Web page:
The American landscape is host to numerous works of religious architecture, sometimes questionable in taste and large, if not titanic, in scale. In her lively study of satire and religious architecture, Margaret Grubiak challenges how we typically view such sites by shifting the focus from believers to doubters, and from producers to consumers. Grubiak considers an array of sacred architectural constructions—from "Touchdown Jesus" at the University of Notre Dame to the Wizard of Oz Mormon temple outside Washington D.C. to the renamed "Gumby Jesus" of the Christ of the Ozarks statue in Eureka Springs, Arkansas - and how such constructions are confronted by the doubt and dismissiveness articulated by the more skeptical of their viewers. These responses of doubt activate our religious built environment in ways unanticipated but illuminating, asking us, at times forcefully, to consider and clarify what it is we believe. Opening up new avenues of thinking about how people deal with theological questions in the vernacular, Grubiak’s book shows how religious doubt is made manifest in the humorous, satirical, blasphemous, and popular culture responses to religious architecture and image in modern America.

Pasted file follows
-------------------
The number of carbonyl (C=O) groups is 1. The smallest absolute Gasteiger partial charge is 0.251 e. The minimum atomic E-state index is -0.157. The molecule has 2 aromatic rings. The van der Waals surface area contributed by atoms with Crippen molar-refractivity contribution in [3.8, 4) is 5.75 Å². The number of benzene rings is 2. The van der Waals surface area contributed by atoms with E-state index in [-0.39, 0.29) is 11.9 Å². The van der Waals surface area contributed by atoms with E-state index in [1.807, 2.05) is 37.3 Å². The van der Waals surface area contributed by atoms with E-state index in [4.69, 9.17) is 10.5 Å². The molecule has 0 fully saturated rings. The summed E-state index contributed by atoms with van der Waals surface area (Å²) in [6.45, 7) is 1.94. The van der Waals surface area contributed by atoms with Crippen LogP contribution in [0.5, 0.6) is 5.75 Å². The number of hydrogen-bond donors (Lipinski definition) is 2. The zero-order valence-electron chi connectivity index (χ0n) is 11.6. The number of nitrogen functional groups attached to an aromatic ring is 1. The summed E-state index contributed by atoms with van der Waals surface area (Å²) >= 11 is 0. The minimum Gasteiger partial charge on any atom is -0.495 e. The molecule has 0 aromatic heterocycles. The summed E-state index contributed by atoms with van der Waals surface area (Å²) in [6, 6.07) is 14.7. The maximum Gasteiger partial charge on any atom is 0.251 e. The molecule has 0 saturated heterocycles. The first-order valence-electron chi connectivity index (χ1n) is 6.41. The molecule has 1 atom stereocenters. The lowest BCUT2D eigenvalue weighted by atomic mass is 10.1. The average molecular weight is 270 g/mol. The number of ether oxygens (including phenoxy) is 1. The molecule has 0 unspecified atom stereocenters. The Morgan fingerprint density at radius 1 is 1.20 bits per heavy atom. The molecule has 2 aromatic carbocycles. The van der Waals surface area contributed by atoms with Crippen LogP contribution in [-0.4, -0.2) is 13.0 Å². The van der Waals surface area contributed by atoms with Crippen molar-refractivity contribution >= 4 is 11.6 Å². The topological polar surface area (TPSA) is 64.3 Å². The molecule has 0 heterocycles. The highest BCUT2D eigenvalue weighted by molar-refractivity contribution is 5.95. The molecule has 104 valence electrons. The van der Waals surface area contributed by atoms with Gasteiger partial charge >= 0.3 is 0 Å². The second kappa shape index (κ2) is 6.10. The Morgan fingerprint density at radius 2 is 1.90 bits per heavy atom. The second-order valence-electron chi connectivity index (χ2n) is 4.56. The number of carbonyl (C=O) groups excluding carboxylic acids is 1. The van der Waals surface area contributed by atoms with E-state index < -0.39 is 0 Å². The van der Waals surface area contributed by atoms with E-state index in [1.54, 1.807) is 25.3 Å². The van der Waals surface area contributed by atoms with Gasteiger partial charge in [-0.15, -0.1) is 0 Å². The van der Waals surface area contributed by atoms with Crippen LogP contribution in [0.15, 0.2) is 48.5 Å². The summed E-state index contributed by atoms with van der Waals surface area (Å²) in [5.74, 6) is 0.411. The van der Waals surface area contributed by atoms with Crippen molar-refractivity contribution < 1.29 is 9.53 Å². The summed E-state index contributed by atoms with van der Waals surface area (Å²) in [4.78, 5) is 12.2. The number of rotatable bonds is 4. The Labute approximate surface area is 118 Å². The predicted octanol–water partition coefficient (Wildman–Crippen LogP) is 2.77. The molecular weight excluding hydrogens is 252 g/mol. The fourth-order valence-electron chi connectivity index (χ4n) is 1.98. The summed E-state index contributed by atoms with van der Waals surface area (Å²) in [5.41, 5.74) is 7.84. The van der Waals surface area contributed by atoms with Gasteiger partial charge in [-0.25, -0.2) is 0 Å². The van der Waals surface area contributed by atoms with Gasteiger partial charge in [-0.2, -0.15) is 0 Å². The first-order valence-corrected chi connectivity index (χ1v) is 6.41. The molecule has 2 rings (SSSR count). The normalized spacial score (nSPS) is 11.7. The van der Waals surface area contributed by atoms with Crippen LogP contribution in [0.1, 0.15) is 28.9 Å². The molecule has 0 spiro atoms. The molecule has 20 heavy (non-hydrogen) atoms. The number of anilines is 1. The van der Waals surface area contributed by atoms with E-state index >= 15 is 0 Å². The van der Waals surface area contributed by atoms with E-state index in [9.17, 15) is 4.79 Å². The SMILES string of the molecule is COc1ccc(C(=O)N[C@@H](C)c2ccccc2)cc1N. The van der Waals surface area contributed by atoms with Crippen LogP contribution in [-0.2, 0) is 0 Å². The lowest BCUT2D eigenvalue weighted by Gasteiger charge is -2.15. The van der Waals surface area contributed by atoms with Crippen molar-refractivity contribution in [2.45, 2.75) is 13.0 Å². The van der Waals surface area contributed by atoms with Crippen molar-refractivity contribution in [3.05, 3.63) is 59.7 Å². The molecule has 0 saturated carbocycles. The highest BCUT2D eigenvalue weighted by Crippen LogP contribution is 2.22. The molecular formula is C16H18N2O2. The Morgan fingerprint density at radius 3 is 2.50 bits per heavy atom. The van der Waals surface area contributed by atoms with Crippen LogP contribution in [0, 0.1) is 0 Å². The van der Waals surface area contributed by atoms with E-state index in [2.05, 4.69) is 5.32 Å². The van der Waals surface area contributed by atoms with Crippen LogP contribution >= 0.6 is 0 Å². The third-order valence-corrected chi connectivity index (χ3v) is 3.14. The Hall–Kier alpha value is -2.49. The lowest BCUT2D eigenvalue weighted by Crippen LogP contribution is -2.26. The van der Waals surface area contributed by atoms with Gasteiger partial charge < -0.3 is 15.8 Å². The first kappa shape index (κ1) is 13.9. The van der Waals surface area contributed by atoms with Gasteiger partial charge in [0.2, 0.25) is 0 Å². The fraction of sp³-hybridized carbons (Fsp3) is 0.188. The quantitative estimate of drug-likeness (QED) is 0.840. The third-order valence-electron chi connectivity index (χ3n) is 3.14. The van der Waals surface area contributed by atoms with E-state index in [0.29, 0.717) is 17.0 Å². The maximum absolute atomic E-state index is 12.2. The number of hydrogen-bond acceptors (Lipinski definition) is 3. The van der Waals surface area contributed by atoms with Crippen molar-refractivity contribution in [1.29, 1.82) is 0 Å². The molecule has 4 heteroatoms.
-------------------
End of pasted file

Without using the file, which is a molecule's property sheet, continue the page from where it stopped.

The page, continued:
Midcentury: Architecture, Landscape, Urbanism, and Design

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